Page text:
Per Capita Cap in House GOP Bill: A Cut, By Any Other Name
Caps Penalize Low-Cost States, Don't Grow Fast Enough

Blog post

It’s been four days since House Republicans released their American Health Care Act (AHCA) to repeal and replace the Affordable Care Act. Another name that might have been considered: The “Axe Medicaid” Act.

It’s clear in analyses by CWDA and countless other experts that House Republicans are taking advantage of their campaign promise to dismantle Obamacare as an opportunity to also tear apart the Medicaid program and severely cut base services and funding well beyond the changes that were made under the Affordable Care Act.

In a blog piece Wednesday, we focused on the eligibility changes proposed. Today, we are looking at the proposed “per capita cap” and what it would mean for California.

First, it bears repeating: In California, 3.7 million individuals have obtained Medicaid coverage since 2014 thanks to the Affordable Care Act expansion provisions. Approximately 14 million Californians – or nearly 1 in 3 residents – now rely on Medi-Cal, as Medicaid is known in California. That means a lot of lives are relying on how Medicaid is supported and funded at the federal level, and the changes proposed this week matter to everyone – from Medi-Cal clients, to hospitals and other providers, to taxpayers in general.

Since its inception, Medicaid has been a federal-state-county partnership where each partner pays its share of the costs for any and all eligible individuals who enroll. In contrast, the House Republicans propose to shift Medicaid from an open-ended entitlement to a “per capita cap” that would cap federal contributions to the program. The “per capita cap” is aimed at curtailing Medicaid spending over the next decade, which will put states in the position of increasing their contributions or, more likely, making changes to their Medicaid programs in order to accommodate the drop in federal dollars.

How would a per capita cap impact California?

  • A Medicaid per capita cap will financially disadvantage California due to the state’s historic low per-beneficiary spending. Basically, California will be penalized for running an efficient program. Part of the reason that California’s Medicaid costs are low are due to the state’s extensive use of managed care – with 10.3 million Californians enrolled in such plans – and relatively low provider reimbursement rates.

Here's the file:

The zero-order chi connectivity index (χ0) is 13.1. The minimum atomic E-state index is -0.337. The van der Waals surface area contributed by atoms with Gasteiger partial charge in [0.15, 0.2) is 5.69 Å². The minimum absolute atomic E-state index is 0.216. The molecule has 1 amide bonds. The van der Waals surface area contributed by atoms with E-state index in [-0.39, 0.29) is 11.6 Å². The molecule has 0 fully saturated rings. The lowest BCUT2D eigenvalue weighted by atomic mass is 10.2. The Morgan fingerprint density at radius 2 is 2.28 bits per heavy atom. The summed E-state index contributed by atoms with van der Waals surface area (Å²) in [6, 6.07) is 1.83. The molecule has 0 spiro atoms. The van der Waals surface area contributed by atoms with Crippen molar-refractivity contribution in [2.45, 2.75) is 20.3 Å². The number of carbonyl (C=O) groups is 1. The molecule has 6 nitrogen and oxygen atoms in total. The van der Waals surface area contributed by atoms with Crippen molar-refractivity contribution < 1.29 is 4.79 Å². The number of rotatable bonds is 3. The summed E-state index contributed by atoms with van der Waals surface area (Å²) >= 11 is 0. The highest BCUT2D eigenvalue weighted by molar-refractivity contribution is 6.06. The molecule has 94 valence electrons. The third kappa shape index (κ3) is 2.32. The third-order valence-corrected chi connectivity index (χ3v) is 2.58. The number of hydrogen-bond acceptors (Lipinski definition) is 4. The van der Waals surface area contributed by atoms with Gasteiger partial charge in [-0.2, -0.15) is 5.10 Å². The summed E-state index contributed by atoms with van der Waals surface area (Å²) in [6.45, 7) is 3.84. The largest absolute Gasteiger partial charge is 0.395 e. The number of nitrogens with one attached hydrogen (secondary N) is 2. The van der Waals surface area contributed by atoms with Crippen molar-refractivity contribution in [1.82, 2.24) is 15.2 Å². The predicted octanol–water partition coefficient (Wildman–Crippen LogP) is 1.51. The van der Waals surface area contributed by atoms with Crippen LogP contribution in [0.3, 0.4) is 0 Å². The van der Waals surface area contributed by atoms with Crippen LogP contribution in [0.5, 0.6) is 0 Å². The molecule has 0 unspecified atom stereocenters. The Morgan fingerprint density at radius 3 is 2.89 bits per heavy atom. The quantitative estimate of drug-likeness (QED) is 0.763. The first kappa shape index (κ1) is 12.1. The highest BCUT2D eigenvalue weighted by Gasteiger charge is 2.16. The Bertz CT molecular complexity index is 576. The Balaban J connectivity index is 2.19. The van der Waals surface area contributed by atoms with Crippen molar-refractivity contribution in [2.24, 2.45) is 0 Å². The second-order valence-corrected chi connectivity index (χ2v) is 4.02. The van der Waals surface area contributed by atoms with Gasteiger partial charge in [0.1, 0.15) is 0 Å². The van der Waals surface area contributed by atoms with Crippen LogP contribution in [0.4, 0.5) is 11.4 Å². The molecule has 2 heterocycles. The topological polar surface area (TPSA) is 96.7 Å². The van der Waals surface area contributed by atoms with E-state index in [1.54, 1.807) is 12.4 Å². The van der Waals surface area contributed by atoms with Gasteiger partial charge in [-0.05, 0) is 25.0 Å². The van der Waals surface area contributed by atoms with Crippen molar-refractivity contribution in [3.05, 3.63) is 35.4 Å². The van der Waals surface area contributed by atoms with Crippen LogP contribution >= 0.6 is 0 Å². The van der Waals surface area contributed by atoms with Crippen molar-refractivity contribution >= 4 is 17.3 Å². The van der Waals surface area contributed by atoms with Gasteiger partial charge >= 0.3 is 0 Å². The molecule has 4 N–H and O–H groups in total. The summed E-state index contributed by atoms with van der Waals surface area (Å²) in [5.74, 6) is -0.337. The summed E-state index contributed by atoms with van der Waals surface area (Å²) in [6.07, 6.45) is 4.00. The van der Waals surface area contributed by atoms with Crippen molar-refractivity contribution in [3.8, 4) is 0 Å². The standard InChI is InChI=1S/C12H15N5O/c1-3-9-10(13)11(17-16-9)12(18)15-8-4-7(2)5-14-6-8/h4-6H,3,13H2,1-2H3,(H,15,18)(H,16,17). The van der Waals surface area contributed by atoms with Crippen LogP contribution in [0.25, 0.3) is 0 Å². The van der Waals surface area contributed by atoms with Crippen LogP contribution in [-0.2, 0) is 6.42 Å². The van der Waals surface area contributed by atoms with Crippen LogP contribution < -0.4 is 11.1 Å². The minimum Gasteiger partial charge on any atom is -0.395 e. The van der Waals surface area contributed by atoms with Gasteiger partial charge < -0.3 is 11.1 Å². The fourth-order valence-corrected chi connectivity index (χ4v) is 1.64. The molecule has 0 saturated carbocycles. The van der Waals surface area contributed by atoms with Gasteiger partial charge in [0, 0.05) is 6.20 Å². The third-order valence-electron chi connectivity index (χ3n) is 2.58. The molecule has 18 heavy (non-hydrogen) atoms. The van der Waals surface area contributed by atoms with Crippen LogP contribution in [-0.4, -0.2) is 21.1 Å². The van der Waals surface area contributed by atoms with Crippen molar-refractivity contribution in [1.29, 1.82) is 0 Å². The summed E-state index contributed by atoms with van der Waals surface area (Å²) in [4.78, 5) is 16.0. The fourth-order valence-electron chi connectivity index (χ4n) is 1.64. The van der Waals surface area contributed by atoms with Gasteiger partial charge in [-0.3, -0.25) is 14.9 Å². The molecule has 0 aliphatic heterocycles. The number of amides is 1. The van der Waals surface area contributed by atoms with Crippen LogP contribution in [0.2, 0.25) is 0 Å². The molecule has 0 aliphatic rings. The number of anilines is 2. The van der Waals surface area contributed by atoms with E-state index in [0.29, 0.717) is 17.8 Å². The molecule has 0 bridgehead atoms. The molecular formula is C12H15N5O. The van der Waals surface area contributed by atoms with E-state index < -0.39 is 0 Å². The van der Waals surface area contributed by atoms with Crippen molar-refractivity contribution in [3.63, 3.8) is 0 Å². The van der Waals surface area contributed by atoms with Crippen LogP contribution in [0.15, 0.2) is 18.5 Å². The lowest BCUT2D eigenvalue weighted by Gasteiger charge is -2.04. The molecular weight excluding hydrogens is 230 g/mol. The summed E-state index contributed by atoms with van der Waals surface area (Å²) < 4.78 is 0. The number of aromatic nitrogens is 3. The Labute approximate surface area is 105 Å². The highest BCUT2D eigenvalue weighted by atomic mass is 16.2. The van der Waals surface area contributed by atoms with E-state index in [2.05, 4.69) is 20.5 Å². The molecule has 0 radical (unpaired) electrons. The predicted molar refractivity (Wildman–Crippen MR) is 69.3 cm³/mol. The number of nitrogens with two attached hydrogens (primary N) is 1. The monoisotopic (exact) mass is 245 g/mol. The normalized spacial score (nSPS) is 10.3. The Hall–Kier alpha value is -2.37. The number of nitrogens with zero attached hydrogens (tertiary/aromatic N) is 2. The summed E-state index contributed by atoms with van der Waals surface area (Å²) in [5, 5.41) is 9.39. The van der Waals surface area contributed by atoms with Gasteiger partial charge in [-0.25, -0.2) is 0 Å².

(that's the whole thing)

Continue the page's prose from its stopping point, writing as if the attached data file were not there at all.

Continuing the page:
• A per capita cap is out of line with federal requirements for states to have actuarially sound rates for Medicaid managed care plans. These requirements would remain in place, however, ensuring the costs of managed care plans will at some point exceed the federal Medicaid funds available to the state.
  • Costs will grow at a higher rate, especially costs for seniors and persons with disabilities, than the urban medical inflation rate (which is the inflator used in the House bill). As our Medi-Cal costs grow faster than the federal cap, the state will be forced to make difficult choices – about benefits, eligibility, and provider rates. The current program cannot be sustained if several billion dollars in federal funds are cut. 
  • This is a massive Medicaid cut. In the past the Congressional Budget Office estimated similar Medicaid cap proposals would cut $1 trillion in federal Medicaid spending over 10 years. This is a whopping 25 percent cut in the federal contribution to states’ costs of running their programs.

What about the 2014 Medicaid expansion?

Additionally, the measure would eliminate the enhanced match for the 2014 Medicaid expansion effective January 1, 2020 for certain individuals. If a recipient maintains continuous coverage after that date, the state will keep getting the enhanced matching rate for that recipient. However, if a recipient’s coverage is interrupted for even one month – which frequently happens, such as when someone finds temporary employment, no longer qualifies, but then is laid off and qualifies for Medi-Cal again – the federal matching rate will drop to 50-50 instead of 90-10. The intent of this proposal clearly is the same as with the “per capita cap”: to shift costs to states and counties and leave them with the hard choices to make about who to cover and what services they can receive.

So what’s at stake?

Ultimately, the health of low-income children, families, seniors and persons with disabilities will be negatively impacted by an underfunded Medicaid program. In addition, the fiscal health of the state and its 58 counties will be impacted by these massive federal cuts to the Medi-Cal program –putting at risk all public services that all Californians rely on.

What can you do?

  • Learn more about proposed changes to Medicaid by reading the CWDA letter opposing the American Health Care Act and share it with your community partners and networks.
  • Voice concerns with the proposed changes by calling the federal Capitol switchboard at 202.224.3121 to be connected to your representative and share your concerns: No one should lose health coverage or experience an increase in costs or reduction in coverage due to changes Congress or the Trump Administration enacts to ACA and Medicaid.
  • Make your voice heard on social media using #Fight4OurHealth and #ProtectOurCare, and encourage family and friends to do the same.

– Cathy Senderling-McDonald

Cathy is the Deputy Executive Director of CWDA.

Follow her at @csend. Follow CWDA at @CWDA_CA.